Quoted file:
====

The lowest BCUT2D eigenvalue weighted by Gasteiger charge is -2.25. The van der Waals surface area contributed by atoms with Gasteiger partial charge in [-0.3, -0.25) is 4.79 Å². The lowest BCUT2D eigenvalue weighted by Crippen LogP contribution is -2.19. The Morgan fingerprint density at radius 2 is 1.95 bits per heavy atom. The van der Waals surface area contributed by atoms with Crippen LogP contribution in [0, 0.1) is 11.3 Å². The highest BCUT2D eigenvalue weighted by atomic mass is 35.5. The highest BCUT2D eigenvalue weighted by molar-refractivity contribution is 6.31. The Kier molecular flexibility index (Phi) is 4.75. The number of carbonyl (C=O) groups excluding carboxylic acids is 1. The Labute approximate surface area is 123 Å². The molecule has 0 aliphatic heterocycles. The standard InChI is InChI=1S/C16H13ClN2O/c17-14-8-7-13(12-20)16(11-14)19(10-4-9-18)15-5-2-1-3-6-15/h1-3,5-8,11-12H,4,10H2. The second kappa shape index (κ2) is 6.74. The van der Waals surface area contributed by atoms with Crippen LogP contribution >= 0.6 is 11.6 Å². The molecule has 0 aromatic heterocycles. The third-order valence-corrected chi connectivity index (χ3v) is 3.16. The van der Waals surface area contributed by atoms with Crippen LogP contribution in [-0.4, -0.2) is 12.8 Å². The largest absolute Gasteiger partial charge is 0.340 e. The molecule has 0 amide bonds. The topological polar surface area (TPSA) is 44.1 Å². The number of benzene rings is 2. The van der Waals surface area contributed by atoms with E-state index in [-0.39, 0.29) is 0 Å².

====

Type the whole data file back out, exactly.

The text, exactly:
The lowest BCUT2D eigenvalue weighted by Gasteiger charge is -2.25. The van der Waals surface area contributed by atoms with Gasteiger partial charge in [-0.3, -0.25) is 4.79 Å². The lowest BCUT2D eigenvalue weighted by Crippen LogP contribution is -2.19. The Morgan fingerprint density at radius 2 is 1.95 bits per heavy atom. The van der Waals surface area contributed by atoms with Crippen LogP contribution in [0, 0.1) is 11.3 Å². The highest BCUT2D eigenvalue weighted by atomic mass is 35.5. The highest BCUT2D eigenvalue weighted by molar-refractivity contribution is 6.31. The Kier molecular flexibility index (Phi) is 4.75. The number of carbonyl (C=O) groups excluding carboxylic acids is 1. The Labute approximate surface area is 123 Å². The molecule has 0 aliphatic heterocycles. The standard InChI is InChI=1S/C16H13ClN2O/c17-14-8-7-13(12-20)16(11-14)19(10-4-9-18)15-5-2-1-3-6-15/h1-3,5-8,11-12H,4,10H2. The second kappa shape index (κ2) is 6.74. The van der Waals surface area contributed by atoms with Crippen LogP contribution >= 0.6 is 11.6 Å². The molecule has 0 aromatic heterocycles. The third-order valence-corrected chi connectivity index (χ3v) is 3.16. The van der Waals surface area contributed by atoms with Crippen LogP contribution in [-0.4, -0.2) is 12.8 Å². The largest absolute Gasteiger partial charge is 0.340 e. The molecule has 0 amide bonds. The topological polar surface area (TPSA) is 44.1 Å². The number of benzene rings is 2. The van der Waals surface area contributed by atoms with E-state index in [-0.39, 0.29) is 0 Å².